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If I'm not mistaken, it was in his seminal paper “An Essentially Undecidable Axiom System”, published in

Proceedings of the International Congress of Mathematics (1950), 729–730,

where R.M. Robinson proved that Gödel Incompleteness Theorem still applies to Peano Axioms if we drop the induction schema (hence showing that infinite axiomatization is not necessary for essential undecidability), in what we now call Robinson Arithmetic.

I would like to know:

  • Is actually this paper what I should be looking for?
  • Can it be found anywhere on the net? (I already tried on MathSciNet, SpringerLink, JSTOR and Google Scholar, without success)
  • Can anyone pinpoint to closely related, or at least similar, accessible papers?

(Note: I already have the book "Undecidable theories", which he published in collaboration with Tarski, but I'd prefer to locate papers about 'Robinson theory', specifically).

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Two related papers are - Jones & Shepherdson, Variants of Robinson's essentially undecidable theory ${\rm R}$. MR0710365 - Vaught, On a theorem of Cobham concerning undecidable theories, MR0156788 – François G. Dorais Jul 5 '10 at 20:24
All the ICM Proceedings can now be found, and searched, at – John Stillwell Sep 15 '10 at 21:11
All the proceedings of the ICMs: – Felipe Voloch Sep 15 '10 at 21:12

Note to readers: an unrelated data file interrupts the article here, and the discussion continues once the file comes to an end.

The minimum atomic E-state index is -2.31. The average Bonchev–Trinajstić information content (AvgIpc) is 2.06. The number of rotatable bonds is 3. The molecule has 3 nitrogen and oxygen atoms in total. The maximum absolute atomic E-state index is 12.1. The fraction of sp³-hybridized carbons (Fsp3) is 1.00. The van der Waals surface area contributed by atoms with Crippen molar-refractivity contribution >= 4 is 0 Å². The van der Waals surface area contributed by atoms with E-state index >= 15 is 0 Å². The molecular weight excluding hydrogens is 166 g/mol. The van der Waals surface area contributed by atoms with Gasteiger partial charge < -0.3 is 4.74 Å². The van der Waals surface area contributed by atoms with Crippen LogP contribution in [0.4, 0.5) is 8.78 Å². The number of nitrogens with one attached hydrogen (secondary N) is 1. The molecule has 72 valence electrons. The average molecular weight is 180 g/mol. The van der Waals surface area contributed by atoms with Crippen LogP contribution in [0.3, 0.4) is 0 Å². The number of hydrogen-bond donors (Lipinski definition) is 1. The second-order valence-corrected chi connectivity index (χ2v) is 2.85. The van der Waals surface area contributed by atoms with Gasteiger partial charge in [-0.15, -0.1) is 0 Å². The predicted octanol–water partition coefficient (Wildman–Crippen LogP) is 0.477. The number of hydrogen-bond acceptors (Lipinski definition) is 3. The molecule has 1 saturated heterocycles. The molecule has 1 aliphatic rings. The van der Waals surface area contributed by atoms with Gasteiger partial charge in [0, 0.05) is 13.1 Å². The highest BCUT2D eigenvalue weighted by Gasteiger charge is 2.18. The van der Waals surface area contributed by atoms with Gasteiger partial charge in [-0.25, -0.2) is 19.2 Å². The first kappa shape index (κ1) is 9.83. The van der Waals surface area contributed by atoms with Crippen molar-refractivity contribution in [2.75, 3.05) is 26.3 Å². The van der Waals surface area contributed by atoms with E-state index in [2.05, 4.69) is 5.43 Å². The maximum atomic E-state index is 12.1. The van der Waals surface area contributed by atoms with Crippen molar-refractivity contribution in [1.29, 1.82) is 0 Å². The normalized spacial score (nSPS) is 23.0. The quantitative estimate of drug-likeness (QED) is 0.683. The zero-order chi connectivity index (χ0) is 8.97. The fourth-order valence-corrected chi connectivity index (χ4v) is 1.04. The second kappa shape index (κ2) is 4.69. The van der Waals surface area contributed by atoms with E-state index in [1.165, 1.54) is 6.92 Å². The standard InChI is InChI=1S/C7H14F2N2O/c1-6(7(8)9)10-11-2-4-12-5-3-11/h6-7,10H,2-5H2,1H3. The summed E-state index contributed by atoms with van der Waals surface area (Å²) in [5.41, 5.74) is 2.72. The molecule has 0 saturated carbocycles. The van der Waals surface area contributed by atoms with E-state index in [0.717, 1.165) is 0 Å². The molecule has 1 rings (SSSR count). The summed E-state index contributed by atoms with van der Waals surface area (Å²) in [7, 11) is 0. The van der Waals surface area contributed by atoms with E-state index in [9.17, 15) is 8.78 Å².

One can easily find the cited work via the links given by John Stillwell and Felipe Voloch. However, it is only a one-page abstract. It seems that contributed papers were not actually printed in the Proceedings? – Nate Eldredge Sep 15 '10 at 21:37
up vote 2 down vote accepted

Hi Jose, it's in the British library collection: Haven't checked what the fees are, but you could order it from there.

Alternatively, you could try the LMS: A good chance they will have the procs in their library, and you can get photocopies for a nominal fee.

Several other similar alternatives too.

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Thanks Bob! But I'd like to find it 'online' (i.e., in electronic format), if possible (if not, I will resort to your nice suggestions!) – Jose Brox Jul 5 '10 at 23:31
Oh, on a closer inspection I see that the British Library offers the option of sending an electronic copy, but the fee is indeed a bit high (over 8 pounds). I'd like to get free access to the article from my University, if possible. – Jose Brox Jul 5 '10 at 23:36
I know this is not a discussion blog , I make it short : How disgraceful it is to have to pay for work that was done with our taxes!! – Jérôme JEAN-CHARLES Oct 3 '10 at 1:30

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